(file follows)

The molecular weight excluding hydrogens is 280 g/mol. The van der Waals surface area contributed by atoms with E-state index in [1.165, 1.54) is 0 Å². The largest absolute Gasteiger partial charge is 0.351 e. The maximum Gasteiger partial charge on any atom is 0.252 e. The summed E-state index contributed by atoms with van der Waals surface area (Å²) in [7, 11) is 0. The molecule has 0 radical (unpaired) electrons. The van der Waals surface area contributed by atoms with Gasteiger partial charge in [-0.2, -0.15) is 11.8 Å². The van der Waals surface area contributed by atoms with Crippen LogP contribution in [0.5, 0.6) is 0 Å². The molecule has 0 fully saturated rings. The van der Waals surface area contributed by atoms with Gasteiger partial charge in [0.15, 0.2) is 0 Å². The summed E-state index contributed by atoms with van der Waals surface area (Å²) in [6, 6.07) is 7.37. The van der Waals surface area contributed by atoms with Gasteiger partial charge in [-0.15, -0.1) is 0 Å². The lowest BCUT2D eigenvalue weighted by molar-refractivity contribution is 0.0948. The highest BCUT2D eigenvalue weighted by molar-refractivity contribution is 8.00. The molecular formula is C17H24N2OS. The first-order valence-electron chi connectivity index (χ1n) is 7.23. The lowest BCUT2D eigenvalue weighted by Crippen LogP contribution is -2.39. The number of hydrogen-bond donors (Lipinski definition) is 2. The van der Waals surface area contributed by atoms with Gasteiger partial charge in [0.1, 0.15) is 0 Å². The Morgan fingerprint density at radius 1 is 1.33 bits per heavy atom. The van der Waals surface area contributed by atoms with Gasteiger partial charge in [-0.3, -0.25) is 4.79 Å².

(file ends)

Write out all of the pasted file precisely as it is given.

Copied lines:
The molecular weight excluding hydrogens is 280 g/mol. The van der Waals surface area contributed by atoms with E-state index in [1.165, 1.54) is 0 Å². The largest absolute Gasteiger partial charge is 0.351 e. The maximum Gasteiger partial charge on any atom is 0.252 e. The summed E-state index contributed by atoms with van der Waals surface area (Å²) in [7, 11) is 0. The molecule has 0 radical (unpaired) electrons. The van der Waals surface area contributed by atoms with Gasteiger partial charge in [-0.2, -0.15) is 11.8 Å². The van der Waals surface area contributed by atoms with Crippen LogP contribution in [0.5, 0.6) is 0 Å². The molecule has 0 fully saturated rings. The van der Waals surface area contributed by atoms with Gasteiger partial charge in [0.15, 0.2) is 0 Å². The summed E-state index contributed by atoms with van der Waals surface area (Å²) in [6, 6.07) is 7.37. The van der Waals surface area contributed by atoms with Gasteiger partial charge in [-0.15, -0.1) is 0 Å². The lowest BCUT2D eigenvalue weighted by molar-refractivity contribution is 0.0948. The highest BCUT2D eigenvalue weighted by molar-refractivity contribution is 8.00. The molecular formula is C17H24N2OS. The first-order valence-electron chi connectivity index (χ1n) is 7.23. The lowest BCUT2D eigenvalue weighted by Crippen LogP contribution is -2.39. The number of hydrogen-bond donors (Lipinski definition) is 2. The van der Waals surface area contributed by atoms with Gasteiger partial charge in [0.1, 0.15) is 0 Å². The Morgan fingerprint density at radius 1 is 1.33 bits per heavy atom. The van der Waals surface area contributed by atoms with Gasteiger partial charge in [-0.3, -0.25) is 4.79 Å².